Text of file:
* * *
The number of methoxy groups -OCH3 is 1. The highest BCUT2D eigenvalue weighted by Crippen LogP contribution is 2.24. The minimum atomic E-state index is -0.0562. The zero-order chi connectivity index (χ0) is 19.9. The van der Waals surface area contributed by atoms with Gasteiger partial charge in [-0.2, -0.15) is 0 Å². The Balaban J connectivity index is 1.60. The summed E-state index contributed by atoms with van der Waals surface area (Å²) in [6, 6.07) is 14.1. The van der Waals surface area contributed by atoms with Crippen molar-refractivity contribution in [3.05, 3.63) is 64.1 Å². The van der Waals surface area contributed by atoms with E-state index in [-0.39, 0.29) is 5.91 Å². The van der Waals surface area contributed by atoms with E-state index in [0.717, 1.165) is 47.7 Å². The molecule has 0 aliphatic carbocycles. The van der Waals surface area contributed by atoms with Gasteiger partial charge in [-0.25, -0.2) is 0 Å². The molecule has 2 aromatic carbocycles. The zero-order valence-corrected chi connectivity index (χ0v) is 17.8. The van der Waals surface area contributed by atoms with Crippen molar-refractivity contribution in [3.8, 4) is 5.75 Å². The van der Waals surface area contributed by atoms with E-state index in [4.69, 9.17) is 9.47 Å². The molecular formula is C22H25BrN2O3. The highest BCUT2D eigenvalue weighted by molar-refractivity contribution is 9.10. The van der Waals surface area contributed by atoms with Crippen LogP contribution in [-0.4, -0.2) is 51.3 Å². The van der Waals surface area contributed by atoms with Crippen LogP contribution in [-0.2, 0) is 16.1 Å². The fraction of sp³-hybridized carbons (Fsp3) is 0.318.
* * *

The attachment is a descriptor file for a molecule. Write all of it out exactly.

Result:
The number of methoxy groups -OCH3 is 1. The highest BCUT2D eigenvalue weighted by Crippen LogP contribution is 2.24. The minimum atomic E-state index is -0.0562. The zero-order chi connectivity index (χ0) is 19.9. The van der Waals surface area contributed by atoms with Gasteiger partial charge in [-0.2, -0.15) is 0 Å². The Balaban J connectivity index is 1.60. The summed E-state index contributed by atoms with van der Waals surface area (Å²) in [6, 6.07) is 14.1. The van der Waals surface area contributed by atoms with Crippen molar-refractivity contribution in [3.05, 3.63) is 64.1 Å². The van der Waals surface area contributed by atoms with E-state index in [-0.39, 0.29) is 5.91 Å². The van der Waals surface area contributed by atoms with E-state index in [0.717, 1.165) is 47.7 Å². The molecule has 0 aliphatic carbocycles. The van der Waals surface area contributed by atoms with Gasteiger partial charge in [-0.25, -0.2) is 0 Å². The molecule has 2 aromatic carbocycles. The zero-order valence-corrected chi connectivity index (χ0v) is 17.8. The van der Waals surface area contributed by atoms with Crippen molar-refractivity contribution in [3.8, 4) is 5.75 Å². The van der Waals surface area contributed by atoms with E-state index in [4.69, 9.17) is 9.47 Å². The molecular formula is C22H25BrN2O3. The highest BCUT2D eigenvalue weighted by molar-refractivity contribution is 9.10. The van der Waals surface area contributed by atoms with Crippen LogP contribution in [-0.4, -0.2) is 51.3 Å². The van der Waals surface area contributed by atoms with Crippen LogP contribution in [-0.2, 0) is 16.1 Å². The fraction of sp³-hybridized carbons (Fsp3) is 0.318.